Love takes many forms and can serve different functions in a person’s life. Some forms, such as romantic love, familial love, and love within friendship, while sometimes distinct, at other times cannot be separated. This paper discusses love and friendship for same-sex loving women in Trinidad, exploring this mutability of love, the functions of love and intimacy in these women’s lives, the role of social media and social circles for finding love, all while considering the notion that love amongst same-sex loving women is an act of resistance. Forty same-sex loving women were individually interviewed, and this paper is written using excerpts from their narratives, their poetry and short stories, along with personal reflections and discussions of previous literature. This delivery style is meant to mimic the multivalent nature of love that is being discussed.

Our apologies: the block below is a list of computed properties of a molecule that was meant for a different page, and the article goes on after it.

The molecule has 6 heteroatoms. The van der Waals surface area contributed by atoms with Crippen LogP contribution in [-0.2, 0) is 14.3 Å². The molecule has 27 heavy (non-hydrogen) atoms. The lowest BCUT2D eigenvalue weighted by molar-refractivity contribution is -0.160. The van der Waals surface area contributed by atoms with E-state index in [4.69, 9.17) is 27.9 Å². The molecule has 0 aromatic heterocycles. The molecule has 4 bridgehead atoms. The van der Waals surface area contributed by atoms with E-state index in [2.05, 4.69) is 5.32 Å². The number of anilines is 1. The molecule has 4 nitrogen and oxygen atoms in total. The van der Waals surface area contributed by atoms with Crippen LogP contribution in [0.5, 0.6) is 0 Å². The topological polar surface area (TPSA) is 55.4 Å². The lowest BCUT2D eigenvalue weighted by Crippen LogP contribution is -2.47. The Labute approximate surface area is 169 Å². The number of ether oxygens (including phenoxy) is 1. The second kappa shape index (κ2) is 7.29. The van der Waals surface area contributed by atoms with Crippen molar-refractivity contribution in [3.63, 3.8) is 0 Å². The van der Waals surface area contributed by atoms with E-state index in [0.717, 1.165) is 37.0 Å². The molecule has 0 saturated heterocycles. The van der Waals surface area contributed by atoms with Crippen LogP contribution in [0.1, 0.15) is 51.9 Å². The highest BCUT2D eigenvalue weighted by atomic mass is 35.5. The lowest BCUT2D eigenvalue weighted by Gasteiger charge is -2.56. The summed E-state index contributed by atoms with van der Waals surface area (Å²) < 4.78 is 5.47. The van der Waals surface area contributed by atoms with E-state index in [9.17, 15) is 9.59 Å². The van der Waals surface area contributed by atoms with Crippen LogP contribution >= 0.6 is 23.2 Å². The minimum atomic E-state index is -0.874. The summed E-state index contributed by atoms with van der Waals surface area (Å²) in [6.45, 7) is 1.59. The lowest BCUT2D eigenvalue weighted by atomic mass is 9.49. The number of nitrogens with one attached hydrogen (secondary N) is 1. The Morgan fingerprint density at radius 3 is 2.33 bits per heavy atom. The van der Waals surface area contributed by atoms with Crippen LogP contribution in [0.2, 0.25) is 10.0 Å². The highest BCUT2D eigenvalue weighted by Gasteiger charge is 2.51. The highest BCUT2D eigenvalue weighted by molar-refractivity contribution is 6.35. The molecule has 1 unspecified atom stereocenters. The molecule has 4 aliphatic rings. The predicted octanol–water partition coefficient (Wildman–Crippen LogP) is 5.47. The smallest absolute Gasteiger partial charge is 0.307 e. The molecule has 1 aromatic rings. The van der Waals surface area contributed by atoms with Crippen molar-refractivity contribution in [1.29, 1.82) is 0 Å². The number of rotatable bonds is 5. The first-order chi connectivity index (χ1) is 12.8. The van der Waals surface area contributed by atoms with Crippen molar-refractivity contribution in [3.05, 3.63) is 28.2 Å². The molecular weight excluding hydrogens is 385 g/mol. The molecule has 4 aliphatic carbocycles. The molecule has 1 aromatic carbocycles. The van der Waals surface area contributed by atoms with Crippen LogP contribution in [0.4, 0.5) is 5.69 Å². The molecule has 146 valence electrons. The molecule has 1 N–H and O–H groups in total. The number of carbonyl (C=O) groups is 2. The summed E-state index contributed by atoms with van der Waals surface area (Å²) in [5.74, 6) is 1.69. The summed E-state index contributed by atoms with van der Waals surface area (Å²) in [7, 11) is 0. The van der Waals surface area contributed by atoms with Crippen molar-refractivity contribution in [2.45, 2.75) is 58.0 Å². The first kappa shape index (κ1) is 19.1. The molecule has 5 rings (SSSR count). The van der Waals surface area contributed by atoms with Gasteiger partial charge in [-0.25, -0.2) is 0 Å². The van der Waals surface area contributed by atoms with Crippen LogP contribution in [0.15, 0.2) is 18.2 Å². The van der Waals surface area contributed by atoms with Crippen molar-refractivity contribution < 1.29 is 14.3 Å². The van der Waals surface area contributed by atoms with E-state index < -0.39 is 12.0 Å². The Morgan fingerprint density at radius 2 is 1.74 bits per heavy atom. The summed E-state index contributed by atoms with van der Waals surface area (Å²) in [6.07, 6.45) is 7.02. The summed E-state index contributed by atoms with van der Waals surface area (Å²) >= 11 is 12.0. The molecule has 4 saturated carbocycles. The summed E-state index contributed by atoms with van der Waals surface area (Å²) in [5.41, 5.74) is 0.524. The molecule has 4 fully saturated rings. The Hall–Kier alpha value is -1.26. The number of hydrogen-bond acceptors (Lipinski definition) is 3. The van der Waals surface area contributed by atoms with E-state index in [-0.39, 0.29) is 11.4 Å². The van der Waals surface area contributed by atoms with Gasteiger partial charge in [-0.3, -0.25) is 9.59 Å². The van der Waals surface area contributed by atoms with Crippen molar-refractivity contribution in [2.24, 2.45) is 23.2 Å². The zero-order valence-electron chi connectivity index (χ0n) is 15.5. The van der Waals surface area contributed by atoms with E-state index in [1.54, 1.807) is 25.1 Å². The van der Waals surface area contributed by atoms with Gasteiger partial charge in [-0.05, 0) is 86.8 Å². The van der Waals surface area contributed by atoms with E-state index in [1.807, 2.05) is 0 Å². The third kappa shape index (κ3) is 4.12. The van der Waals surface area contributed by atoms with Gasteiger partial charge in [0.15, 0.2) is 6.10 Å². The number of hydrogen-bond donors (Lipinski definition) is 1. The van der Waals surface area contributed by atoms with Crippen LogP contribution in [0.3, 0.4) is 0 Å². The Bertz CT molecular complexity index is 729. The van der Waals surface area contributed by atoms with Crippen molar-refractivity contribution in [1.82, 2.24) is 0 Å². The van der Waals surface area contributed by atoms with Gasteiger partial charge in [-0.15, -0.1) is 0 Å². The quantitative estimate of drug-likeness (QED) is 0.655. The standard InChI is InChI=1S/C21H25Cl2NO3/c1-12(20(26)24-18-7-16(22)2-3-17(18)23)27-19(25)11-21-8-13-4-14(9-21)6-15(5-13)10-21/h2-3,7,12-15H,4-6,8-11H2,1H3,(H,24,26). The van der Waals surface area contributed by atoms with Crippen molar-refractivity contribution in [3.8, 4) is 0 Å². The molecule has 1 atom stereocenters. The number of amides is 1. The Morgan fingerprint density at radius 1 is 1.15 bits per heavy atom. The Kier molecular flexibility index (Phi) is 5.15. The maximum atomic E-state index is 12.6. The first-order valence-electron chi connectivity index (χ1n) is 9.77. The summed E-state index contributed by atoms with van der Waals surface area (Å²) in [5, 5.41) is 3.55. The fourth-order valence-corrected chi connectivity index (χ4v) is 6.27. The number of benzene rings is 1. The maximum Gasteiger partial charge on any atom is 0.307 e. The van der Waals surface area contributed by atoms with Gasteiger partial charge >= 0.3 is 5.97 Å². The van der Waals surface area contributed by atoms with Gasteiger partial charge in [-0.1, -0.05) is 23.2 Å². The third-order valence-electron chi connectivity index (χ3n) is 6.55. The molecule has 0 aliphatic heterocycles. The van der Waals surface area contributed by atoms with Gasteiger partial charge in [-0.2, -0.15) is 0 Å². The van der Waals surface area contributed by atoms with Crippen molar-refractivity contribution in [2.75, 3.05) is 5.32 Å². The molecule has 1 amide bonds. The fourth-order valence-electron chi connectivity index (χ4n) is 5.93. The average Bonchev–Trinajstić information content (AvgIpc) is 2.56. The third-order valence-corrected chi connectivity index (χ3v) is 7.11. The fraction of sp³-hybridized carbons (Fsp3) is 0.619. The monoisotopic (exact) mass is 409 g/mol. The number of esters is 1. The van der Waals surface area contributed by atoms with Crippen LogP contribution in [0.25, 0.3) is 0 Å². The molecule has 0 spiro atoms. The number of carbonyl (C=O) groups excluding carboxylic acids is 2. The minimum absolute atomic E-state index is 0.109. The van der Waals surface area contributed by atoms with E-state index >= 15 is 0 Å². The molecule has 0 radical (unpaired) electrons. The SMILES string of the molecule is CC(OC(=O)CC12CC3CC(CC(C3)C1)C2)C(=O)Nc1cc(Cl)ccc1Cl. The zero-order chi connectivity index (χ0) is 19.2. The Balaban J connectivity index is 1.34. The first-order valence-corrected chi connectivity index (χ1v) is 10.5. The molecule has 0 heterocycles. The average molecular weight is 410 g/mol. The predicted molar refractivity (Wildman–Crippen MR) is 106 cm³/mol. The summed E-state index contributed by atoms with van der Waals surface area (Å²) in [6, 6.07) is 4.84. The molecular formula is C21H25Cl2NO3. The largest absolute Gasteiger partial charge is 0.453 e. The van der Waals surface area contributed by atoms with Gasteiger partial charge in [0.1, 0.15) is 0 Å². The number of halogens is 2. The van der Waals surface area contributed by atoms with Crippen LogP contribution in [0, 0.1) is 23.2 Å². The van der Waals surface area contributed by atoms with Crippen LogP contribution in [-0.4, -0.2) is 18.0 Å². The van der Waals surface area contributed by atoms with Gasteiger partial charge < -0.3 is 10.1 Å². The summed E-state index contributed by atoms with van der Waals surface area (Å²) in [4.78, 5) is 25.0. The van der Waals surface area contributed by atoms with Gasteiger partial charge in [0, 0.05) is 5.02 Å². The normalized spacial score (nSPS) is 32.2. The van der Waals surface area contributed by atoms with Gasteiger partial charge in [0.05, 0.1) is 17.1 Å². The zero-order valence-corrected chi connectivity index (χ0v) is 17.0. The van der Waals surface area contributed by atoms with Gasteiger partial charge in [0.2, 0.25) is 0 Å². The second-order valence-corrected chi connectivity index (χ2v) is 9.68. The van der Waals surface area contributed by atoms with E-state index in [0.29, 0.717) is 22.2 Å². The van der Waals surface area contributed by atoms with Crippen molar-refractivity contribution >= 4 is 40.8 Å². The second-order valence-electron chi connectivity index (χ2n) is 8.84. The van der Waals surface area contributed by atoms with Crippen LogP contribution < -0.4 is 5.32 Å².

Author Biography

Krystal Ghisyawan holds a double honours B.A. in Anthropology and South Asian Studies, from York University, Toronto (2007-2011), and a PhD from the University of the West Indies (St. Augustine, Trinidad) in Sociology, taking a trans-disciplinary approach to studying female same-sex desire and citizenship in Trinidad.